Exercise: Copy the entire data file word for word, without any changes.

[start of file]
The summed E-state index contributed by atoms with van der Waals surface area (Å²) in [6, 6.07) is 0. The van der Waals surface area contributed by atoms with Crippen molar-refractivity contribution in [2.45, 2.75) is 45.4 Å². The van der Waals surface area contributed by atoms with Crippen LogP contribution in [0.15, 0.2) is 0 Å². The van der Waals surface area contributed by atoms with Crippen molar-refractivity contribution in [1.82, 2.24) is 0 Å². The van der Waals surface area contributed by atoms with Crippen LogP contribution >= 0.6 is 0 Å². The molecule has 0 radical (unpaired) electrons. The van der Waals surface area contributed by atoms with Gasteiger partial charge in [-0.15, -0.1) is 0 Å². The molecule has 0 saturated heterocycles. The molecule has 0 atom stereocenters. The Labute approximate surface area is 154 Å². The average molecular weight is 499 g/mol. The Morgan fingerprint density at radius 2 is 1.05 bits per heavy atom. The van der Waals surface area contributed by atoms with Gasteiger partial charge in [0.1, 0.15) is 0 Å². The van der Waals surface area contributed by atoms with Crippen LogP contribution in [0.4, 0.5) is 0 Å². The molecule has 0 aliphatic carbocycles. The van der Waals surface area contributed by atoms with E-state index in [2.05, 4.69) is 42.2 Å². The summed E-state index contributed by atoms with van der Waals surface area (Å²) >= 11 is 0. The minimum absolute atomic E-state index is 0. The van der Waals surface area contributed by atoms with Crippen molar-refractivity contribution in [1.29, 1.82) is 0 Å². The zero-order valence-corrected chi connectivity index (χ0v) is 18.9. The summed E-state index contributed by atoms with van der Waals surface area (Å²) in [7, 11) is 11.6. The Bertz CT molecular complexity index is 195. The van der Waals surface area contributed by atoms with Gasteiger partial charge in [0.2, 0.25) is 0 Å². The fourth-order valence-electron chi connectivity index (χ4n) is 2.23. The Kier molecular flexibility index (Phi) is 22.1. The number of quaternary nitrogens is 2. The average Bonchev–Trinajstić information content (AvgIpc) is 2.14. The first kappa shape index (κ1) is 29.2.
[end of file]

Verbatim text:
The summed E-state index contributed by atoms with van der Waals surface area (Å²) in [6, 6.07) is 0. The van der Waals surface area contributed by atoms with Crippen molar-refractivity contribution in [2.45, 2.75) is 45.4 Å². The van der Waals surface area contributed by atoms with Crippen LogP contribution in [0.15, 0.2) is 0 Å². The van der Waals surface area contributed by atoms with Crippen molar-refractivity contribution in [1.82, 2.24) is 0 Å². The van der Waals surface area contributed by atoms with Crippen LogP contribution >= 0.6 is 0 Å². The molecule has 0 radical (unpaired) electrons. The van der Waals surface area contributed by atoms with Gasteiger partial charge in [-0.15, -0.1) is 0 Å². The molecule has 0 saturated heterocycles. The molecule has 0 atom stereocenters. The Labute approximate surface area is 154 Å². The average molecular weight is 499 g/mol. The Morgan fingerprint density at radius 2 is 1.05 bits per heavy atom. The van der Waals surface area contributed by atoms with Gasteiger partial charge in [0.1, 0.15) is 0 Å². The van der Waals surface area contributed by atoms with Crippen LogP contribution in [0.4, 0.5) is 0 Å². The molecule has 0 aliphatic carbocycles. The van der Waals surface area contributed by atoms with E-state index in [2.05, 4.69) is 42.2 Å². The summed E-state index contributed by atoms with van der Waals surface area (Å²) >= 11 is 0. The minimum absolute atomic E-state index is 0. The van der Waals surface area contributed by atoms with Crippen molar-refractivity contribution in [1.29, 1.82) is 0 Å². The zero-order valence-corrected chi connectivity index (χ0v) is 18.9. The summed E-state index contributed by atoms with van der Waals surface area (Å²) in [7, 11) is 11.6. The Bertz CT molecular complexity index is 195. The van der Waals surface area contributed by atoms with Gasteiger partial charge in [0.2, 0.25) is 0 Å². The fourth-order valence-electron chi connectivity index (χ4n) is 2.23. The Kier molecular flexibility index (Phi) is 22.1. The number of quaternary nitrogens is 2. The average Bonchev–Trinajstić information content (AvgIpc) is 2.14. The first kappa shape index (κ1) is 29.2.